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PLoS Biol. 2013;11(4):e1001531. doi: 10.1371/journal.pbio.1001531. Epub 2013 Apr 9.

Synthesis of very-long-chain fatty acids in the epidermis controls plant organ growth by restricting cell proliferation.

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Graduate School of Biological Sciences, Nara Institute of Science and Technology, Ikoma, Nara, Japan.


Plant organ growth is controlled by inter-cell-layer communication, which thus determines the overall size of the organism. The epidermal layer interfaces with the environment and participates in both driving and restricting growth via inter-cell-layer communication. However, it remains unknown whether the epidermis can send signals to internal tissue to limit cell proliferation in determinate growth. Very-long-chain fatty acids (VLCFAs) are synthesized in the epidermis and used in the formation of cuticular wax. Here we found that VLCFA synthesis in the epidermis is essential for proper development of Arabidopsis thaliana. Wild-type plants treated with a VLCFA synthesis inhibitor and pasticcino mutants with defects in VLCFA synthesis exhibited overproliferation of cells in the vasculature or in the rib zone of shoot apices. The decrease of VLCFA content increased the expression of IPT3, a key determinant of cytokinin biosynthesis in the vasculature, and, indeed, elevated cytokinin levels. These phenotypes were suppressed in ipt3;5;7 triple mutants, and also by vasculature-specific expression of cytokinin oxidase, which degrades active forms of cytokinin. Our results imply that VLCFA synthesis in the epidermis is required to suppress cytokinin biosynthesis in the vasculature, thus fine-tuning cell division activity in internal tissue, and therefore that shoot growth is controlled by the interaction between the surface (epidermis) and the axis (vasculature) of the plant body.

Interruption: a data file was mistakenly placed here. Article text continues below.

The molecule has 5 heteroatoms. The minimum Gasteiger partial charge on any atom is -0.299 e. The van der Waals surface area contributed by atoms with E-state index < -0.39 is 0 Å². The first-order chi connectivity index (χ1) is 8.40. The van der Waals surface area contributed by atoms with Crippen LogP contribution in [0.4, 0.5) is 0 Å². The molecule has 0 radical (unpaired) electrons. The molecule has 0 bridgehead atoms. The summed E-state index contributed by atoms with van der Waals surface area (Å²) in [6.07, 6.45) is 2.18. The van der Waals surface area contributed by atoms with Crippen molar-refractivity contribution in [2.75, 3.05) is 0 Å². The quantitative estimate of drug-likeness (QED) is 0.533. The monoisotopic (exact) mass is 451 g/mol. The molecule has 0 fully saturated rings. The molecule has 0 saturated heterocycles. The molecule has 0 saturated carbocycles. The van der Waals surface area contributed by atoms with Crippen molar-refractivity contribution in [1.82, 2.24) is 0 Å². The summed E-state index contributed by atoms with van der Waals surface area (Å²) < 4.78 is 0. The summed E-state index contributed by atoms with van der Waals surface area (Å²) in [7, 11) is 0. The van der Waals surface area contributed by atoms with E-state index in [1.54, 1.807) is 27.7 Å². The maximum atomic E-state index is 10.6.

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Conflict of interest statement

The authors have declared that no competing interests exist.

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